The Indian Armed Forces are considered to be one of the largest active service forces in the world, with almost 1.42 million Active Standing Army. An additional 2.20 million reserve forces can be activated in a few weeks depending on the situation under the order of the President of India who is the Commander and Chief of the Armed Forces of India. This does not include the additional 1 million troops of the Paramilitary who too are an active force whose full-time responsibility is to guard the sovereignty of the nation from internal and external threats.
In the Israel Defense Forces, there are two types of active duty: regular service (Hebrew: שרות סדיר, romanized: Sherut Sadir), and active reserve duty (Hebrew: שרות מילואים פעיל, romanized: Sherut Milu'im Pa'il, abbr. Shamap). Regular service refers to either mandatory service (Hebrew: שרות חובה, romanized: Sherut Hova), according to the laws of Israel, or standing army service (Hebrew: שרות קבע, romanized: Sherut Keva), which consists of paid NCOs and officers.
Active reserve service refers to the actual time in which reservists are called up. This varies from once every few years to a month every year. During active reserve duty, military law can be applied to reservists, similarly to regular soldiers.
The Pakistan Armed Forces are one of the largest active service forces in the world, with almost 654,000 full-time personnel, due to the complex and volatile nature of Pakistan's relationship with India and the Kashmir region, and its porous border with Afghanistan. An additional 550,000 part-time reservists can be activated in weeks depending on the situation, by order of the President of Pakistan who is the Commander and Chief of the Armed Forces of Pakistan. This does not include the additional 385,000 troops of the Civil Armed Forces who are also active forces whose full-time responsibility is to guard the external borders.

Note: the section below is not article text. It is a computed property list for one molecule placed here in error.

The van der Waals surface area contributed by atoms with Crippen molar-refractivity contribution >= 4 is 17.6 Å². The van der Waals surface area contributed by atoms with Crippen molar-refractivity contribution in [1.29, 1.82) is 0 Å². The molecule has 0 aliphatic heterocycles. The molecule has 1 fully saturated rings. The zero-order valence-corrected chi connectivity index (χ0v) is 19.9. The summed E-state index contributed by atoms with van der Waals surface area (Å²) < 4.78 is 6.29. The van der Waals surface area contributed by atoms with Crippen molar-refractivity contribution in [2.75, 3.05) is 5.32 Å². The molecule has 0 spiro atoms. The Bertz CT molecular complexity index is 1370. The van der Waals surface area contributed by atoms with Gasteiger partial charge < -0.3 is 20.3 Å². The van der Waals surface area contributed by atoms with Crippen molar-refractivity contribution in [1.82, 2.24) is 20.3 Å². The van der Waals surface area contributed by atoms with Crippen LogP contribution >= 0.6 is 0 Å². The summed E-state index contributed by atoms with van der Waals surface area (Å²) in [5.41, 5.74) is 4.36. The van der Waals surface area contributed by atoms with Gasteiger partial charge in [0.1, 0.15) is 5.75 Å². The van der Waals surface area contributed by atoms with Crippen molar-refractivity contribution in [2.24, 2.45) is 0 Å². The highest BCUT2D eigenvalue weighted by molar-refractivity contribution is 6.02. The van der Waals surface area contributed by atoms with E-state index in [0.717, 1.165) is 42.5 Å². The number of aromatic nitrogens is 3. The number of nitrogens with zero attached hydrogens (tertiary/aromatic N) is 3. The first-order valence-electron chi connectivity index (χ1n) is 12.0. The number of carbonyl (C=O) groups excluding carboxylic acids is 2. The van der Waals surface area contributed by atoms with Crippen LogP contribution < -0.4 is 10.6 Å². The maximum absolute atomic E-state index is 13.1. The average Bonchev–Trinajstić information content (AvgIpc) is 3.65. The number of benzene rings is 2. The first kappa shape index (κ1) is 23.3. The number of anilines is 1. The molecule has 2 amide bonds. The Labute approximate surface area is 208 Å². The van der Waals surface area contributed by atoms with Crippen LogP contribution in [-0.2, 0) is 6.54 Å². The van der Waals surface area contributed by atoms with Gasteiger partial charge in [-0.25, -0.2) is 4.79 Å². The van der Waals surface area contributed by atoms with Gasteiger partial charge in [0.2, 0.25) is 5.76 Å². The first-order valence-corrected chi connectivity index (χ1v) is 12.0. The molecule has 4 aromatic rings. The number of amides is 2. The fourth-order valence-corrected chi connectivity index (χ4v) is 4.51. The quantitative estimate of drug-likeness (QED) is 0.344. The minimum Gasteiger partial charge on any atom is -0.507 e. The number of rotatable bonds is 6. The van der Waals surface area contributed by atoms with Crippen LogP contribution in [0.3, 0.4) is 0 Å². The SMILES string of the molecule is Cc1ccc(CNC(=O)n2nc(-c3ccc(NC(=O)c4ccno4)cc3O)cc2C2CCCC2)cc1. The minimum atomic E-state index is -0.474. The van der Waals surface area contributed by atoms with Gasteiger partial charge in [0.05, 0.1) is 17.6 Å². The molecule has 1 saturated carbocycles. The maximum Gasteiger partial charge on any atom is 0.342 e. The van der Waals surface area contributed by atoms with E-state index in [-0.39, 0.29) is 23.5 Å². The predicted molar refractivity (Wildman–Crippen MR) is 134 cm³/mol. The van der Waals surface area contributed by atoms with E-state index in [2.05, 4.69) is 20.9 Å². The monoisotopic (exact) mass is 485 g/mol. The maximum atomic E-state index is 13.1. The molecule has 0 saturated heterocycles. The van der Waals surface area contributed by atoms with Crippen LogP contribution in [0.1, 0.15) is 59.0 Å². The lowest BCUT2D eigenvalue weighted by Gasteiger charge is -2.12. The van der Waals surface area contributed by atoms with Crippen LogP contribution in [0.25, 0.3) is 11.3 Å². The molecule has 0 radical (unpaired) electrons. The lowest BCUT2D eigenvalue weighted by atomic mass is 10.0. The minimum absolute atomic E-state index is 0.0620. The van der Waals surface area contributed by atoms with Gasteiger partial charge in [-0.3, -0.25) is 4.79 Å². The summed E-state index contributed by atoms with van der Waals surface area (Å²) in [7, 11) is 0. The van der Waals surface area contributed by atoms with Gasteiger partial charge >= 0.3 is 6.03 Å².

United States edit
In the United States military, active duty refers to military members who are currently serving on full-time status in their military capacity. Full-time status is not limited to members of the active components of the military services; members of any of the three components (active, reserve, and the National Guard) may be placed into active status. All personnel in the active components are in active status. Reservists may be placed into active status as units or individuals. Units may be mobilized in support of operations, such as the reserve units that have been deployed in support of the Global War on Terror or those called up within the United States to provide support to civil authorities. Individuals may be placed in active status as part of the Active Guard Reserve program, as augmentees to active or reserve component units, or to attend full-time military training.